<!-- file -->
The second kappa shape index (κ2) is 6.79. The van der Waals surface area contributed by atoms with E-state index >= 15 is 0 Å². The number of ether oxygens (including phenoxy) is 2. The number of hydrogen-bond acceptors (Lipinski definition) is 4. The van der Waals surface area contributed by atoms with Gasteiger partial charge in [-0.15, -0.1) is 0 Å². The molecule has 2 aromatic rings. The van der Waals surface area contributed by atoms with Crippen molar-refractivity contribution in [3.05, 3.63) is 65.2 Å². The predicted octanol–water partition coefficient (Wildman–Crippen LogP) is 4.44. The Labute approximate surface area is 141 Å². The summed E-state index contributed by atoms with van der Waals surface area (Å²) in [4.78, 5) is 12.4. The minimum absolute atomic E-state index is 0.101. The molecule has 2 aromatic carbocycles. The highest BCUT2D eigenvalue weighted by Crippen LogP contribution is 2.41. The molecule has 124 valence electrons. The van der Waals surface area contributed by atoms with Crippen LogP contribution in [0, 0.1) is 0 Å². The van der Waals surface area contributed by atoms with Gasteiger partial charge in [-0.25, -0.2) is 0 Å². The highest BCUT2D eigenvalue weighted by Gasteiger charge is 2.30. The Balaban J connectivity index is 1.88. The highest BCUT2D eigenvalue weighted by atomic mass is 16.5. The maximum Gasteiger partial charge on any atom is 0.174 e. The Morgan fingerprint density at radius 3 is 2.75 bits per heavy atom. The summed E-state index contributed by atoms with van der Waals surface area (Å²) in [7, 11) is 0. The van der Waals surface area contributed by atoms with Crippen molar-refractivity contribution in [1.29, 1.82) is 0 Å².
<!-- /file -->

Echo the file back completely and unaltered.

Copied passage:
The second kappa shape index (κ2) is 6.79. The van der Waals surface area contributed by atoms with E-state index >= 15 is 0 Å². The number of ether oxygens (including phenoxy) is 2. The number of hydrogen-bond acceptors (Lipinski definition) is 4. The van der Waals surface area contributed by atoms with Gasteiger partial charge in [-0.15, -0.1) is 0 Å². The molecule has 2 aromatic rings. The van der Waals surface area contributed by atoms with Crippen molar-refractivity contribution in [3.05, 3.63) is 65.2 Å². The predicted octanol–water partition coefficient (Wildman–Crippen LogP) is 4.44. The Labute approximate surface area is 141 Å². The summed E-state index contributed by atoms with van der Waals surface area (Å²) in [4.78, 5) is 12.4. The minimum absolute atomic E-state index is 0.101. The molecule has 2 aromatic carbocycles. The highest BCUT2D eigenvalue weighted by Crippen LogP contribution is 2.41. The molecule has 124 valence electrons. The van der Waals surface area contributed by atoms with Crippen LogP contribution in [0, 0.1) is 0 Å². The van der Waals surface area contributed by atoms with Gasteiger partial charge in [-0.25, -0.2) is 0 Å². The highest BCUT2D eigenvalue weighted by Gasteiger charge is 2.30. The Balaban J connectivity index is 1.88. The highest BCUT2D eigenvalue weighted by atomic mass is 16.5. The maximum Gasteiger partial charge on any atom is 0.174 e. The Morgan fingerprint density at radius 3 is 2.75 bits per heavy atom. The summed E-state index contributed by atoms with van der Waals surface area (Å²) in [7, 11) is 0. The van der Waals surface area contributed by atoms with Crippen molar-refractivity contribution in [1.29, 1.82) is 0 Å².